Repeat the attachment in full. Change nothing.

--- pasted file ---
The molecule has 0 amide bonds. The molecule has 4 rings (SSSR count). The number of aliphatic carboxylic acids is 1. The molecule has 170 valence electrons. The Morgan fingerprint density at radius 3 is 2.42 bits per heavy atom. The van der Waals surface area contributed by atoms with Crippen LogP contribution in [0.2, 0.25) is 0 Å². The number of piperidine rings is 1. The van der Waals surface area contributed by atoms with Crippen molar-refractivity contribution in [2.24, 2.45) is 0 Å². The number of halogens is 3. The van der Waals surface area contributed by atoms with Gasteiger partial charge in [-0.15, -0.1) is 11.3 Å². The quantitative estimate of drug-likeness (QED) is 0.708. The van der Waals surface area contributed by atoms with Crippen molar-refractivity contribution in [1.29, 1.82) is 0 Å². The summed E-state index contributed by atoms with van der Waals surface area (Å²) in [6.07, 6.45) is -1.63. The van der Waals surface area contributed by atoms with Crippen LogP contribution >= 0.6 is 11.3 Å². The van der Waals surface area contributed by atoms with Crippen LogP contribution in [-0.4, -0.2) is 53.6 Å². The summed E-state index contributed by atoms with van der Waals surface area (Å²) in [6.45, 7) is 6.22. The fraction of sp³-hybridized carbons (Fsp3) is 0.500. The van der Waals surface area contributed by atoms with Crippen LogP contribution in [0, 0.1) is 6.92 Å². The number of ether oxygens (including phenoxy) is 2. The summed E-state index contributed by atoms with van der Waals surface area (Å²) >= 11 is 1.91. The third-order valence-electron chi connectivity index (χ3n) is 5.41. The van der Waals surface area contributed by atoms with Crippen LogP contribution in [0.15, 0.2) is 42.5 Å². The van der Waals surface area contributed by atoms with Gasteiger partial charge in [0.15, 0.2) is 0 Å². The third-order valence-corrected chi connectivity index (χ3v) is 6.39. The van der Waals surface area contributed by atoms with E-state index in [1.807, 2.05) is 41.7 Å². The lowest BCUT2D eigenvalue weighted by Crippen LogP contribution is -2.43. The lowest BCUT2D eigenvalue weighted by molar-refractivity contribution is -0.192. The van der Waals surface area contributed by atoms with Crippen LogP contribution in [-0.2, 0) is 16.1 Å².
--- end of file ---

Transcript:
The molecule has 0 amide bonds. The molecule has 4 rings (SSSR count). The number of aliphatic carboxylic acids is 1. The molecule has 170 valence electrons. The Morgan fingerprint density at radius 3 is 2.42 bits per heavy atom. The van der Waals surface area contributed by atoms with Crippen LogP contribution in [0.2, 0.25) is 0 Å². The number of piperidine rings is 1. The van der Waals surface area contributed by atoms with Crippen molar-refractivity contribution in [2.24, 2.45) is 0 Å². The number of halogens is 3. The van der Waals surface area contributed by atoms with Gasteiger partial charge in [-0.15, -0.1) is 11.3 Å². The quantitative estimate of drug-likeness (QED) is 0.708. The van der Waals surface area contributed by atoms with Crippen molar-refractivity contribution in [1.29, 1.82) is 0 Å². The summed E-state index contributed by atoms with van der Waals surface area (Å²) in [6.07, 6.45) is -1.63. The van der Waals surface area contributed by atoms with Crippen LogP contribution >= 0.6 is 11.3 Å². The van der Waals surface area contributed by atoms with Crippen LogP contribution in [-0.4, -0.2) is 53.6 Å². The summed E-state index contributed by atoms with van der Waals surface area (Å²) in [6.45, 7) is 6.22. The fraction of sp³-hybridized carbons (Fsp3) is 0.500. The van der Waals surface area contributed by atoms with Crippen LogP contribution in [0, 0.1) is 6.92 Å². The number of ether oxygens (including phenoxy) is 2. The summed E-state index contributed by atoms with van der Waals surface area (Å²) >= 11 is 1.91. The third-order valence-electron chi connectivity index (χ3n) is 5.41. The van der Waals surface area contributed by atoms with Crippen LogP contribution in [0.15, 0.2) is 42.5 Å². The van der Waals surface area contributed by atoms with Gasteiger partial charge in [0.15, 0.2) is 0 Å². The third-order valence-corrected chi connectivity index (χ3v) is 6.39. The van der Waals surface area contributed by atoms with E-state index in [1.807, 2.05) is 41.7 Å². The lowest BCUT2D eigenvalue weighted by Crippen LogP contribution is -2.43. The lowest BCUT2D eigenvalue weighted by molar-refractivity contribution is -0.192. The van der Waals surface area contributed by atoms with Crippen LogP contribution in [-0.2, 0) is 16.1 Å².